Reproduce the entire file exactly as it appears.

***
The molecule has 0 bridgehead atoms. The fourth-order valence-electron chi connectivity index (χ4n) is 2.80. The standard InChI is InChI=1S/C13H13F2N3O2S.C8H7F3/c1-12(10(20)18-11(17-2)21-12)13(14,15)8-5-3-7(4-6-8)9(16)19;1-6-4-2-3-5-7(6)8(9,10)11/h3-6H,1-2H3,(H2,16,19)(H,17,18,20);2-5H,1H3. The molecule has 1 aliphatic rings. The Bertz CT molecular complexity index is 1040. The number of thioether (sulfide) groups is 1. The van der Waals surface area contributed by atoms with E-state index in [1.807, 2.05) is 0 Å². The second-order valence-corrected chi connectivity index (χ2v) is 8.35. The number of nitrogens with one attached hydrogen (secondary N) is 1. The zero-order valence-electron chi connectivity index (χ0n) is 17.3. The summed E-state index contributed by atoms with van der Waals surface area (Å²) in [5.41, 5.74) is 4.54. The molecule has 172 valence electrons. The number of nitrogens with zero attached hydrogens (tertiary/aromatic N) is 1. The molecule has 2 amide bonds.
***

The molecule has 0 bridgehead atoms. The fourth-order valence-electron chi connectivity index (χ4n) is 2.80. The standard InChI is InChI=1S/C13H13F2N3O2S.C8H7F3/c1-12(10(20)18-11(17-2)21-12)13(14,15)8-5-3-7(4-6-8)9(16)19;1-6-4-2-3-5-7(6)8(9,10)11/h3-6H,1-2H3,(H2,16,19)(H,17,18,20);2-5H,1H3. The molecule has 1 aliphatic rings. The Bertz CT molecular complexity index is 1040. The number of thioether (sulfide) groups is 1. The van der Waals surface area contributed by atoms with E-state index in [1.807, 2.05) is 0 Å². The second-order valence-corrected chi connectivity index (χ2v) is 8.35. The number of nitrogens with one attached hydrogen (secondary N) is 1. The zero-order valence-electron chi connectivity index (χ0n) is 17.3. The summed E-state index contributed by atoms with van der Waals surface area (Å²) in [5.41, 5.74) is 4.54. The molecule has 172 valence electrons. The number of nitrogens with zero attached hydrogens (tertiary/aromatic N) is 1. The molecule has 2 amide bonds.